Furthermore, the ALRC has received credible information from KontraS and other local sources regarding the arrest of fourteen people in Sentani on May 2, 2012. On that day, a demonstration commemorating the 49 years of annexation of West Papua by Indonesia was held. Protesters marched to Sentani where the grave of Theys Hiyo Eluay, a former Papuan leader who was assassinated by the army in 2001 with impunity, is located. There they attempted to raise the Morning Star flag, which is a symbol of the Papuan identity permitted under the 2002 autonomy law, but they were stopped by the officers of Jayapura District Police, who arrested fourteen of them. Twelve of these were later released, but the two others were charged under KUHP Article 106 paragraph (1). In other instances where individuals have raised the Morning Star flag, armed soldiers and police officers have attacked their villages. On September 5, 2009, officers burnt 30 houses and killed livestock in Jugum Village, Bolakme District, local villagers raised the Morning Star Flag and refused to take it down.
Violations of the freedoms of assembly and expression in Papua are not restricted to the misuse of articles under the penal code, but also take place through a wider climate of fear that is created as a result of acts of violence, including killings. Alongside the arrests of fourteen people for attempting to raise the Morning Star flag, other protesters who had participated in the commemoration were shot while on their way home in the area between Koramil 1701 Jayapura and the Headquarters of the Indonesian National Military (TNI AD). One of them, Terjoli Weah, was shot in the stomach and was taken to the nearest hospital, but died as a result of his wounds. There has been no effective investigation or suspect named by the police to date.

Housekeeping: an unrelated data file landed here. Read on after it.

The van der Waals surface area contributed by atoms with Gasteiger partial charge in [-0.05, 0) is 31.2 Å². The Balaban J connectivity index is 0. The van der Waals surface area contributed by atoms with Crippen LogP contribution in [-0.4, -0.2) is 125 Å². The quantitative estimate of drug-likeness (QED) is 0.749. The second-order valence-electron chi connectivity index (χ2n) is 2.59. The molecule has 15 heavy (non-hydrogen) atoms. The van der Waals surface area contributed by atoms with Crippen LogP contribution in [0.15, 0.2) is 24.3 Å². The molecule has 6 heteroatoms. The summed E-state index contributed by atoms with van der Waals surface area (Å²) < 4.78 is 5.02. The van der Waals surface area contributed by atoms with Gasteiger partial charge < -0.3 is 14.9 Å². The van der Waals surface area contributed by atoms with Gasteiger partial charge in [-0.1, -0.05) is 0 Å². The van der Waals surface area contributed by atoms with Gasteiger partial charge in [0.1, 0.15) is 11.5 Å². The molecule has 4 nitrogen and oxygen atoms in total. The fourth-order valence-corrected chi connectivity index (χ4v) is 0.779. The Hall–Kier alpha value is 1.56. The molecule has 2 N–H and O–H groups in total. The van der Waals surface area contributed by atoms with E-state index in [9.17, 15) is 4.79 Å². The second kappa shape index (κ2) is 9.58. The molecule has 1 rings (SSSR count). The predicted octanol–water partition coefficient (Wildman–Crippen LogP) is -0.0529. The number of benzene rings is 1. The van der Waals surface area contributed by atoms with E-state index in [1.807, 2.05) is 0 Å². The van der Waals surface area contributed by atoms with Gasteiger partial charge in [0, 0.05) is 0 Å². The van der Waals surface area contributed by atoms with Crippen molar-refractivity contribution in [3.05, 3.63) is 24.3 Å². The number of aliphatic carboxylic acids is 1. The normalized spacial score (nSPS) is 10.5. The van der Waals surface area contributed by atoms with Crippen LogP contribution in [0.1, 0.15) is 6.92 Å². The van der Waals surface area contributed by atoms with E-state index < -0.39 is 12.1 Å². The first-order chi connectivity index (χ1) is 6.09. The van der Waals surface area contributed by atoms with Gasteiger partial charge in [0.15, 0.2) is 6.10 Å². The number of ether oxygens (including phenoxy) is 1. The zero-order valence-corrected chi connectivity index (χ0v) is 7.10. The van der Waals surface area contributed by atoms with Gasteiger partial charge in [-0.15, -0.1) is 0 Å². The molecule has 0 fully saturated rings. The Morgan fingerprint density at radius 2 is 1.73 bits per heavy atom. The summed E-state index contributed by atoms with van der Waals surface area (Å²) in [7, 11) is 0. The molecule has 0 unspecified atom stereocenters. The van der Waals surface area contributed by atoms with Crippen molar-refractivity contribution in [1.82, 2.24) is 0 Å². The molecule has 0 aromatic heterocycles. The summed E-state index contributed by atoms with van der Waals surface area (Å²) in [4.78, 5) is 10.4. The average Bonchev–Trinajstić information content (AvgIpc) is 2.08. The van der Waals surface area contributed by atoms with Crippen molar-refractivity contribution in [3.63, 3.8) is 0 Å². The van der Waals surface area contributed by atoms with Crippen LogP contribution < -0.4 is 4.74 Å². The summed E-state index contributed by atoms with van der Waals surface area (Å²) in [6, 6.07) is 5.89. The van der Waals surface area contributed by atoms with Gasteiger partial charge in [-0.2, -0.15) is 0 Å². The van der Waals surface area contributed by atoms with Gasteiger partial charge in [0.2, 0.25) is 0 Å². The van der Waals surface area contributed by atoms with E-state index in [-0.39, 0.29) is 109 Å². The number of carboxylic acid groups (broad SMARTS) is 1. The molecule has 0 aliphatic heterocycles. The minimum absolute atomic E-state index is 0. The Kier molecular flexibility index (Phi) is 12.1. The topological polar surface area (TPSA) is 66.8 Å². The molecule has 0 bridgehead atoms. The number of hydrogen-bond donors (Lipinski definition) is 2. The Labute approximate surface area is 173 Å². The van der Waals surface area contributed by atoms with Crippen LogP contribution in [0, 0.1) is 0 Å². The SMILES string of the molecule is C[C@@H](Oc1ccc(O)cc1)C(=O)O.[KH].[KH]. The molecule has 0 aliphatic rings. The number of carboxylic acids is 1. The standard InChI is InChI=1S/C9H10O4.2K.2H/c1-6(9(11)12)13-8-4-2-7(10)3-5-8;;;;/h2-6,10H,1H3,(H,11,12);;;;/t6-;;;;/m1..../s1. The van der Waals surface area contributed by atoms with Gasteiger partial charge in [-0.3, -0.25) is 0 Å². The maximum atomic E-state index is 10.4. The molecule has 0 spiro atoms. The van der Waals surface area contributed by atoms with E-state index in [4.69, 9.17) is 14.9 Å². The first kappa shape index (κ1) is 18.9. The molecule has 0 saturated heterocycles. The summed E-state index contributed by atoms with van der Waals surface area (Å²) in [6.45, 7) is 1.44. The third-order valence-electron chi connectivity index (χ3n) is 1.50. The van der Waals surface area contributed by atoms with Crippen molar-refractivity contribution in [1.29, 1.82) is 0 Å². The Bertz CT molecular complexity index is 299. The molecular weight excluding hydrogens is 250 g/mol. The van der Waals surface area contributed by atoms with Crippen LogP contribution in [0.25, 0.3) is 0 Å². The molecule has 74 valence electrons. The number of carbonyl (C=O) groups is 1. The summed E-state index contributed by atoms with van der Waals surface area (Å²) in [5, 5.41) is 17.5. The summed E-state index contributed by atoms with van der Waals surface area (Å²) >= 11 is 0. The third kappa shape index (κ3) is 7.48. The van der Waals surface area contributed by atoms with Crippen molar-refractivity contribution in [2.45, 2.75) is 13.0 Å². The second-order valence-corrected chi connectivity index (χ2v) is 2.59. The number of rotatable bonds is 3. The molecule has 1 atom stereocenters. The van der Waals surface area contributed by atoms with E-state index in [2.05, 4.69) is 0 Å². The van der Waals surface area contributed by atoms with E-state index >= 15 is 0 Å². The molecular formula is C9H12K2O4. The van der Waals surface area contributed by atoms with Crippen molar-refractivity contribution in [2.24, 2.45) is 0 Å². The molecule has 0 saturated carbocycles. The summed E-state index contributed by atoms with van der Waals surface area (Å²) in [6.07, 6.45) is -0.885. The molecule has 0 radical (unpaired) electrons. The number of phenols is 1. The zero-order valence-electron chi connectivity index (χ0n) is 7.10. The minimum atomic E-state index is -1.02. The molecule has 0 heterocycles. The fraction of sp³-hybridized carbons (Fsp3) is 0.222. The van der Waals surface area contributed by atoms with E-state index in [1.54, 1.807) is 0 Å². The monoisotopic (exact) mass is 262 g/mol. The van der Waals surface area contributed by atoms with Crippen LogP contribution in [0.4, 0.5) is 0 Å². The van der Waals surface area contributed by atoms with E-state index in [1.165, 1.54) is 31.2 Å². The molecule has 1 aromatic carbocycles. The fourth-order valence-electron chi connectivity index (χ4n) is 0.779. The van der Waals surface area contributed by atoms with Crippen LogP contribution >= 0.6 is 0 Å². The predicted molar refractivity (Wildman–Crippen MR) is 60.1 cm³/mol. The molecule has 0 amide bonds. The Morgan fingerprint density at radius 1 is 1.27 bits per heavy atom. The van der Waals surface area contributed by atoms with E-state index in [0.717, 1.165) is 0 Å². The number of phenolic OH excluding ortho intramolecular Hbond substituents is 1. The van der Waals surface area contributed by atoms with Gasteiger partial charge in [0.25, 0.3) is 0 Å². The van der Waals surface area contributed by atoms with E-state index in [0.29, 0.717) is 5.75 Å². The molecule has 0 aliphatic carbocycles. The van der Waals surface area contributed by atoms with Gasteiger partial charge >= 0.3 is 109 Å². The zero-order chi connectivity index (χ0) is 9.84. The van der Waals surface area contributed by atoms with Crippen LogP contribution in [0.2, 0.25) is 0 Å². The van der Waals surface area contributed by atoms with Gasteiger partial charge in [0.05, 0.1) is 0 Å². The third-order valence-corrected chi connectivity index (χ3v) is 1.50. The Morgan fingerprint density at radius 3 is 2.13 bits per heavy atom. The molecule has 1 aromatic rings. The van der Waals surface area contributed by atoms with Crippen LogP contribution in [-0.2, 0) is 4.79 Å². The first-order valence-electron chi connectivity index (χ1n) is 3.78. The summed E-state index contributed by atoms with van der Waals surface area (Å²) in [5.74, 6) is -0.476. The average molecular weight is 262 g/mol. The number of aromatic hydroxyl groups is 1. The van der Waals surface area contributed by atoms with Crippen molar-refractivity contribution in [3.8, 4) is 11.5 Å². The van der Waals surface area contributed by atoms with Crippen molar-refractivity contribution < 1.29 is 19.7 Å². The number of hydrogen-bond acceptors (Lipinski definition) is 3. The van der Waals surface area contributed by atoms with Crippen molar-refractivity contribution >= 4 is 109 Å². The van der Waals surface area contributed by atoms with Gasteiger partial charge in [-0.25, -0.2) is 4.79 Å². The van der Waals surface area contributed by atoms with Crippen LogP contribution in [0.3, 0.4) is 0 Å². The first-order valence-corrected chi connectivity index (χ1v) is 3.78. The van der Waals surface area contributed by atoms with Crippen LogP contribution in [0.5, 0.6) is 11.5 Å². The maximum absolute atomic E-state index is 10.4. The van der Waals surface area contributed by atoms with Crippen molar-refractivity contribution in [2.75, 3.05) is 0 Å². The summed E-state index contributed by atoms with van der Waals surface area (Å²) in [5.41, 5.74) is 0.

Such killings of persons who have participated in peacefully demonstrations have been documented elsewhere. For example, workers of PT Freeport Indonesia in Timika conducted a strike which began on September 15, 2011, asking the company to adjust their wages. The management of the company, with the help of the police, intimidated the workers. PT Freeport Indonesia later fired the striking workers. On October 10, 2011, the fired workers came to the office of the company to protest the arbitrary termination of their employment. Over 1000 workers participated in the peaceful demonstration, but they were blocked by officers of the Timika District Police, who opening fire against the protesters, resulting in the death of Peter W. Ayamiseba and the injuring of nine other protesters.
Journalists are also under threat and attack in Papua. Ardiansyah Matra’is, a former journalist of Tabloid Jubi and a local TV station in Merauke, was found dead on July 30, 2010 in the Maro River, Merauke, after having received threats and intimidating messages for publishing videos and articles on illegal logging and land rights issues. Despite wounds indicating that Matra’is had been subjected to physical violence before his death, the police claimed he had committed suicide.